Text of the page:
In the past, social, literary, philosophical and political documents, tomes and book pages, some old and some aesthetically exquisite in themselves, have succumbed to a range of manipulations and interventions calculated to conspire a kind of linguistic and artistic subterfuge. Words are sometimes permanently concealed or reconstituted. The jackets, cut, even scorched and modified to accommodate implements such as taps, hooks and saws. The book has also been enchained, wrapped or rendered unopenable and unreadable.
In recent years, I have also been working with transparent acrylic and introduced two new series of sculptural works that reference the pages of an open book: Typo and Palindrome. (A palindrome is a word or phrase that reads the same backward as forward e.g. madam). In these works I have etched lines and sometimes painted the acrylic to represent the structure of the open book pages, each pair alluding to text on the printed page, while others had the text of palindromes inscribed in one direction on one, in the reverse direction on the other. The fold in the open book matches the fold in language created by the palindrome. Viewing the books sideways gives the impression that the reflected text goes on to infinity'.
Tony Flowers and Danielle Wood
A wonderful collaboration between novelist Danielle Wood and illustrator Tony Flowers: a re-telling of the traditional Japanese story Momotaro, or Peach Boy.
Anne Godfrey and Pamela Poulson
'Anne Godfrey (photographer) and Pamela Poulson (Artist's Bookmaker) have taken the Sleeping Beauty story and imagined that she is about to wake a millenium later, when the 'Handsome Prince' finishes ploughing through her 'old growth' forest, to deliver that kiss. The book construction is deliberately childlike and the photos are chosen to suggest mystery and difficulty. Sleeping Beauty's 'wake up' call is in the form of a letter she has no hope of reading'.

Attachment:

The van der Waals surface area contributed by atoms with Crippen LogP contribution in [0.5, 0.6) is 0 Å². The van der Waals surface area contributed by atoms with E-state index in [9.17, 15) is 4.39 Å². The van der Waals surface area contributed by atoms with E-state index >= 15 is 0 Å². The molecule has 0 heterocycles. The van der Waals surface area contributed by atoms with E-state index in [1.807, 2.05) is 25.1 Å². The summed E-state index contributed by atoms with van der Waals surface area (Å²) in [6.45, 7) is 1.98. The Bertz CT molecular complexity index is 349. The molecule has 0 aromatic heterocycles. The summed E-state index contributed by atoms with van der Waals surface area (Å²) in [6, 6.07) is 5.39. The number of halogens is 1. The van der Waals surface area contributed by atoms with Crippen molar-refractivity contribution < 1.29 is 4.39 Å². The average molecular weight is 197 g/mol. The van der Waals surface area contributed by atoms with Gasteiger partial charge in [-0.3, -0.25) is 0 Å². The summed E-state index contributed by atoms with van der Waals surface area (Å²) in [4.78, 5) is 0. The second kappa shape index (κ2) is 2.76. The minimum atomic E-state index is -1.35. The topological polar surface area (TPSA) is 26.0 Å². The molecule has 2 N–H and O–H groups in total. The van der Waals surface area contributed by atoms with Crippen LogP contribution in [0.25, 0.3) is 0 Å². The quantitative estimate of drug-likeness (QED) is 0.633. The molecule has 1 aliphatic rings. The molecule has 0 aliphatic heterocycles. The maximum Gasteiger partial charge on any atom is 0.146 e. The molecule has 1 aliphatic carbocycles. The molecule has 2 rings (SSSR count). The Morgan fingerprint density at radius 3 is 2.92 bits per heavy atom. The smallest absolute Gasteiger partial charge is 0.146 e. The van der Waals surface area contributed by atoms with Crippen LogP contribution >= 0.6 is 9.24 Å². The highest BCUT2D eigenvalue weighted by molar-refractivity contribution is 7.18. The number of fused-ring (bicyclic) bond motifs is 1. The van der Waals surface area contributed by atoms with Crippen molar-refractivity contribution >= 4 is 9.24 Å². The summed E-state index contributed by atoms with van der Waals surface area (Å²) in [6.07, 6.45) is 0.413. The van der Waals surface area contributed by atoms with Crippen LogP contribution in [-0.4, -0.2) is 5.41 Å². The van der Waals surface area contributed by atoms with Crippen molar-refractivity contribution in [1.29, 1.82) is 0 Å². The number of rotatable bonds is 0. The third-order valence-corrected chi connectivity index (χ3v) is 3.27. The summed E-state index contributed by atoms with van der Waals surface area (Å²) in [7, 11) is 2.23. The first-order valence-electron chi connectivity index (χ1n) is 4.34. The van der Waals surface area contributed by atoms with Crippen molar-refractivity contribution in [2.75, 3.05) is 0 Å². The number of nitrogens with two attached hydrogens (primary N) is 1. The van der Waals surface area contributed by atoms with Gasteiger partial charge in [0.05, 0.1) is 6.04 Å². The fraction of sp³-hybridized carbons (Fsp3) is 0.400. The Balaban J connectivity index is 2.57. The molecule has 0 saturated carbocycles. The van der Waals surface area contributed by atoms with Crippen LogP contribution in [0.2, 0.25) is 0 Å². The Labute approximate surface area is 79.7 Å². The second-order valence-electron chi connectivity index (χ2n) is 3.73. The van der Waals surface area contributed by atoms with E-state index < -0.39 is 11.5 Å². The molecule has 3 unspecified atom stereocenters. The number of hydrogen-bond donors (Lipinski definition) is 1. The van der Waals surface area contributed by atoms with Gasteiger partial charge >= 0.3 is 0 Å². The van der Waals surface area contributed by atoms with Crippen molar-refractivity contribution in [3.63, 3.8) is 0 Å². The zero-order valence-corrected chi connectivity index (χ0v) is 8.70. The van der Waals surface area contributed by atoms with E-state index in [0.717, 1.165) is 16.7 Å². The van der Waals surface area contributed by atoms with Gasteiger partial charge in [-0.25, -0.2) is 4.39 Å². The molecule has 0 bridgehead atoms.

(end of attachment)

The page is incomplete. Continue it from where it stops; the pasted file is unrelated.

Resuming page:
Where's Noah. Media: inkjet, collage, found image, handmade palm paper, 8x8 cm (closed) Where's Noah opens into a small star book based on the Biblical story of Noah's Ark.The text is arranged randomly over the pages, making loose reference to time, relationships and shared experiences.
Something Fishy. Media: etching, woodcut, inkjet, 11.5x14 cm(closed) Japanese Album Accordian.
Something Fishy is my collection of the tall tales told by fishing enthusiasts. The pages contain some of their well known comments, related imagery and, of course, the one that got away.
Tallulah Cunningham (artist) and Rick Kellum (writer)
Tallulah has created an illuminated manuscript of an extract from Rick's short story Aiken and the Dream Islands, a very contemporary fable of corporate collapse and ethical life choices.
The transience of existence and fragility of life are recurring themes throughout Kath Fries’ art practice. Having trained as a painter in the late 1990s, over the past three years she has focused on sculptural installations. Developing a personal aesthetic language responding to the complexity of the world, including materiality, spatiality and archetypical narratives, Fries’ installations often explore notions of the unseen - that which we suspect exists beyond our physical and actual experience.